What’s a struggling mobile phone manufacturer that just can’t seem to reclaim its once-glory in the mobile industry left to do after repeated quarters of miserable performance? Cut more jobs, of course.
In another move to help stave off mounting losses from its handset business, Motorola has announced that it will be cutting 20% of its employees from the research division – Motorola Labs. The research arm of Motorola is tasked with, well, researching new technologies for all aspects of their mobile phone business – a division of Motorola that hasn’t seen an apparent breakthrough or marketable development in what feels like forever.
More than 120 of the 600 engineers and researchers at Motorola Labs will be getting the pink-slip (and hopefully a rockin’ letter of rec’) from Moto’s board of directors come July 1. And, an additional 180 researchers will “reassigned to work in individual business units.” The employee-shuffling out of Motorola Labs is said to “help R&D teams work with their business partners to optimize R&D investment and focus on projects that deliver the greatest value for Motorola.”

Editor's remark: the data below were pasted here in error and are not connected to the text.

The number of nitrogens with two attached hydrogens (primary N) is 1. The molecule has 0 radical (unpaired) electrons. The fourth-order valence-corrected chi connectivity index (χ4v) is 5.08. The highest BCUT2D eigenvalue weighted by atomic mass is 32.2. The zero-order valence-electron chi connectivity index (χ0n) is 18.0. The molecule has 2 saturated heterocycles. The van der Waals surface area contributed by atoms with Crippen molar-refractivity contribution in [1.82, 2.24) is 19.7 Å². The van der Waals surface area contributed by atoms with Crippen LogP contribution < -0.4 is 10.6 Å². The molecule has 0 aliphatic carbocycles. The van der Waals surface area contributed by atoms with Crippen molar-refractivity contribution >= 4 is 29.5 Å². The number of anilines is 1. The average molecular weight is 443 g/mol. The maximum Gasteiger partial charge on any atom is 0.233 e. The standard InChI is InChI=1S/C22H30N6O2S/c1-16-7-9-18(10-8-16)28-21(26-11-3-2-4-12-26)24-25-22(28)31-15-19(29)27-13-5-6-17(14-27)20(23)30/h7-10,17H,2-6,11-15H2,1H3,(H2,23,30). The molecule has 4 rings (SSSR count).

Seeing as how Motorola’s full complement of researchers and engineers hasn’t been able turn out any kind of real winner (the Motorola MOTOZINE ZN5‘s spectacularly unimpressive feature-set is proof positive) despite having some serious hype behind its Kodak-shooter, Motorola’s research-cut could be a last resort move to try and revitalize innovation. Or, you know, change out some of the board’s obviously inept leadership. Perhaps all the jumping-ship by senior executives is a sign that the tip-top of the leadership-ladder needs some replacing?
Good luck with those job cuts, Motorola. Try and aim that job-cutting blade a little higher next time.